SHIELD, understandably, was less than pleased. But somebody in the home office must've had a sense of humor (yeah, Darcy was shocked too) because while Darcy was now employed by SHIELD, there was nothing in her contract that said she was a Jane-exclusive gofer. And so it happened that, after the seventh assistant in the high-tech physics lab one floor down quit, Darcy learned that she was going to be the temporary new science slave of Dr. Bruce Banner. Otherwise known as the Hulk.
Yeah, Darcy does the reading. She's handed a big fat folder full of warnings in red ink, and she reads it all while mainlining espresso and listening to Jane having a breakdown over her friend's impending doom. Like that's comforting at all.
Initially, she's scared. Who wouldn't be? This is the HULK. Smashy smashy. Darcy has only ever been smashed in the conventional sense, and even that hasn't been happening nearly enough lately, thanks to the kind of job that administers random drug tests for fun.
So okay, Hulk is one of the good guys now. Darcy chews on her lower lip, thinking about it. She's seen the footage from the Battle of Manhattan—he didn't hurt civilians, he saved Tony Stark's shiny butt, all that good stuff. It's hard to take "saving the world" and put it in the same category as "that guy everyone in the scientific community has been praying they never turn into, because being a monster that broke Harlem and hunted by the Army really sucks." Thor trusts him, but Thor is in Asgard getting Loki community service or having the guy's lips sewn shut or something, and she isn't exactly in a position to talk to any of the other Avengers. They're . . . you know . . . heroes. And none of them really hang around Jane's lab, anyway.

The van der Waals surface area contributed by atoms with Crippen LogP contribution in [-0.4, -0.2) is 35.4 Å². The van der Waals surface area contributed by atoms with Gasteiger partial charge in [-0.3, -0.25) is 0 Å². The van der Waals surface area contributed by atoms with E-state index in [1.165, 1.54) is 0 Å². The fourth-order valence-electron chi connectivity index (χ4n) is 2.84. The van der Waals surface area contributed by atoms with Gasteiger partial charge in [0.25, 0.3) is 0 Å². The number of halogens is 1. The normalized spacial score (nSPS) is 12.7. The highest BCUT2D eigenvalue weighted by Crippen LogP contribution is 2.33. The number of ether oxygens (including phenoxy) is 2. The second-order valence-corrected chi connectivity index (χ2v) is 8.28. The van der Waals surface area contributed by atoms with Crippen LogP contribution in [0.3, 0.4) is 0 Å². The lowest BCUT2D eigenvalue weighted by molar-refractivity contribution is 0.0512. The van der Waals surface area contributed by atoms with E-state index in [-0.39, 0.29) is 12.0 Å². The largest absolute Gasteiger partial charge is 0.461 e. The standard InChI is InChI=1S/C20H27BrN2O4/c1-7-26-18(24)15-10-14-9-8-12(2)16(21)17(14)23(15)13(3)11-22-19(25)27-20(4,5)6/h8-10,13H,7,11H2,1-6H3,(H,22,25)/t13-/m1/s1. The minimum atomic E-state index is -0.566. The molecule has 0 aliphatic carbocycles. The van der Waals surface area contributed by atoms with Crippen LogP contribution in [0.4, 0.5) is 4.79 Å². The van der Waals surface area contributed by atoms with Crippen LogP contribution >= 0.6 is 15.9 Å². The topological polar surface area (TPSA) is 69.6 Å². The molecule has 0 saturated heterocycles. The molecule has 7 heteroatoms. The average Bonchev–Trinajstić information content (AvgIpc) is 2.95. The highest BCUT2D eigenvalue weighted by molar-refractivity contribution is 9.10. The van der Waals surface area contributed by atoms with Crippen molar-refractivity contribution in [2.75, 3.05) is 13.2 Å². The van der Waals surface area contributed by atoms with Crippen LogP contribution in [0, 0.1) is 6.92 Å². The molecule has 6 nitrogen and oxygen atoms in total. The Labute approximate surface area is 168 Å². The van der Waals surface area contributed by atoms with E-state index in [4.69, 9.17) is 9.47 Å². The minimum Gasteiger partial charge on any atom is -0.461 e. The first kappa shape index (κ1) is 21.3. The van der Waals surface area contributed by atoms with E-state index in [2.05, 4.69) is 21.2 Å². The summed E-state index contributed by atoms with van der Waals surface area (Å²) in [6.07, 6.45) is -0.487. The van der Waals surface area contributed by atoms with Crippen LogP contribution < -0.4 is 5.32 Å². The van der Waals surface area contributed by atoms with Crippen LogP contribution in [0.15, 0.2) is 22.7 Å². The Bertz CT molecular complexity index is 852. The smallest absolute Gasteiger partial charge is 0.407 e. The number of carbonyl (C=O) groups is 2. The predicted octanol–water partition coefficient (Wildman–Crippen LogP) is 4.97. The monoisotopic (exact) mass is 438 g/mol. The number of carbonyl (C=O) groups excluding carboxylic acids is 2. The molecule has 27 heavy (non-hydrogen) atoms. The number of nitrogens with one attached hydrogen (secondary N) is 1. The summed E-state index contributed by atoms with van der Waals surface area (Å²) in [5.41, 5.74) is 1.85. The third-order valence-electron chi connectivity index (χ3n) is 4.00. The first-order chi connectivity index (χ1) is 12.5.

So she does the reading, even while Jane freaks out and calls every SHIELD higher-up she can think of, because without Thor Jane's Destroyer nightmares come back and she'll never be happy about massive things that can crush her with one hand. And while Jane freaks and makes her calls, Darcy sips her espresso and comes to a conclusion.